Congratulations. You now have five academics that have agreed to mentor you as work toward your degree. Although not usually the most socially adept barnacles on the rock, academics expect to occasionally find themselves dragged from their lab benches, their desks, and their comfy “thinking-chairs”, to work with you, as a group, to advise you on your path. Here are a few tips to make the meeting go smoothly.
1) Schedule prudently–Most faculty want to help, but are jealous of their time. Become a student of your committee member’s habits. Most academics I know struggle to have one “stay at home day”, usually Monday or Friday. Propose a meeting on those days at your peril. (Besides, Mondays are “digging out” days; Fridays are “try to maintain against physical and emotional collapse” days for many faculty). Tuesdays-Thursdays are often good. Another tip: schedule your meeting right before a faculty meeting–your committee was (probably) going to be there anyway, and you know you will finish on time.
2) Set a time limit and theme in the scheduling email–When you email your committee, mention the proposed length of the meeting and its theme–the basic reason for getting together. Your committee will want to know why collecting six busy people together in a room is a better solution to your particular need than, say, meeting with a key member over coffee and emailing everybody else a progress report. Stating the amount of time your meeting will take (and erring on the short end) will ingratiate you. Saying “I think it will only take an hour, but I’m reserving the room for two hours” is a sure way to kill enthusiasm.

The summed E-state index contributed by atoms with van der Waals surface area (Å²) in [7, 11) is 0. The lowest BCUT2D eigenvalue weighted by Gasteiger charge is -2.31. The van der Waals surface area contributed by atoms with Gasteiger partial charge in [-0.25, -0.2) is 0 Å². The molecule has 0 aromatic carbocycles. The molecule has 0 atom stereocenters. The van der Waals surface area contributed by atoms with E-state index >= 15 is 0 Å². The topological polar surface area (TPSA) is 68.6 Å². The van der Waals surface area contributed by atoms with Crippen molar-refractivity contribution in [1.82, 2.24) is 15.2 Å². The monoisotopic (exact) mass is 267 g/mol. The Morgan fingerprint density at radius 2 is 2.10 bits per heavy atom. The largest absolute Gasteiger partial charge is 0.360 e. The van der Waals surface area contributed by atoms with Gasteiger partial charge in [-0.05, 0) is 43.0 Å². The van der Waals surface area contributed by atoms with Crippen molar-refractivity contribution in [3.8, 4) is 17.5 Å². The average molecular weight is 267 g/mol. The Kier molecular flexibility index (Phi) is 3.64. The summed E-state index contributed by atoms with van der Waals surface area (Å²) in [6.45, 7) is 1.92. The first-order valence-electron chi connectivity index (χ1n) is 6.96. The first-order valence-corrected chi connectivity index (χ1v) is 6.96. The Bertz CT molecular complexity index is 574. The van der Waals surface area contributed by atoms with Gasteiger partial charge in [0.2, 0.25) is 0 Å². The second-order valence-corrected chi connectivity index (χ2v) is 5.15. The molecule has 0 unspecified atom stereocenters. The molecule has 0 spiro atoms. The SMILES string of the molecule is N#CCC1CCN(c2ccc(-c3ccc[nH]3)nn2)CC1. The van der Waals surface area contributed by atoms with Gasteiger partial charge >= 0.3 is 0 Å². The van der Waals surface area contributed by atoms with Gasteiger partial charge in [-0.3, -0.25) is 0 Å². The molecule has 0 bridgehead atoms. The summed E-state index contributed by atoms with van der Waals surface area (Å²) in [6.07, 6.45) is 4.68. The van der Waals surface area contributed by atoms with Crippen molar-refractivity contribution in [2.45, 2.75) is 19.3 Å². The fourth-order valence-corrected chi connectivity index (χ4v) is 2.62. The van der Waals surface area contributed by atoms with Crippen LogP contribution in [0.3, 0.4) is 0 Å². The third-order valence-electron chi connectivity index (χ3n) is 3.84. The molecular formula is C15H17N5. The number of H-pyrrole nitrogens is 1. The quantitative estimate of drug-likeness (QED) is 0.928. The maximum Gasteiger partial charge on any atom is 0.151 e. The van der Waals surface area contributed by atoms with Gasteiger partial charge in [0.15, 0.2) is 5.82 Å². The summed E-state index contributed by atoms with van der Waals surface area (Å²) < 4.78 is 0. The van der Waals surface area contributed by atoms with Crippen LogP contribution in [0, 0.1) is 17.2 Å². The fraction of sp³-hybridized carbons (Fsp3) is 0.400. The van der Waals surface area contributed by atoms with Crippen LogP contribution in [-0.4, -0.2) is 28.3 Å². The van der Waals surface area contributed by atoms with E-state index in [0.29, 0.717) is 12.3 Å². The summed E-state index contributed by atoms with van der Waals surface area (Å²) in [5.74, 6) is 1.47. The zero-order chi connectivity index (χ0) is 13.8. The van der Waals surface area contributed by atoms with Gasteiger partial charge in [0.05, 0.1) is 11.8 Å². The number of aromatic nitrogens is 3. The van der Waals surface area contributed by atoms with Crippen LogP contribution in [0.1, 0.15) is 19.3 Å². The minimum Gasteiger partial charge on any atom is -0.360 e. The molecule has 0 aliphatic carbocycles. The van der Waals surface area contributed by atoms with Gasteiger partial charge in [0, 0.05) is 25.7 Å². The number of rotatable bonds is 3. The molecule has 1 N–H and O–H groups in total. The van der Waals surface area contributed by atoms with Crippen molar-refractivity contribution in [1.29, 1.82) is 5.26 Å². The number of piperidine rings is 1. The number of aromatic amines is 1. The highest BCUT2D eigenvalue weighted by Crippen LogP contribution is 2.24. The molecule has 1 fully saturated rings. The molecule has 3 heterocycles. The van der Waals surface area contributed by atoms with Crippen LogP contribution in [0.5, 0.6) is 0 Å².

3) Send out an agenda and required materials one week in advance–Sure, many of your committee members will read what you sent them while they’re walking to the meeting (if that) but if you want feedback, you need to give them time. The agenda is your blueprint for what you want to get done. It says you are on top of things. Your more anal retentive committee members will see it and look at you with undisguised awe.
4) Stay on target–Start the meeting on time. Work your way down the agenda with your eye on the clock. Take notes. When Professor Longstory starts talking about his days as school superintendent, politely steer the topic back to your agenda (asking someone sitting next to the professor a pertinent question usually does the trick). Get your advisor (whom, I am hoping, is not Professor Longstory) on board.
5) Summarize, summarize, summarize–You had a meeting for a reason. When you tick off an agenda item, verbally tick it off. With 7 minutes to go, review what you have accomplished, what remains to be accomplished (if anything) and ask if there is any unfinished business and how best to get that done. Circulate anything that needs to be signed. Thank your committee. And after the small talk, take your notes, touch base with your advisor, and then send out a summary of the meeting: what was decided and who owes what to whom.
Congratulations. You are on your way to being a department chair.
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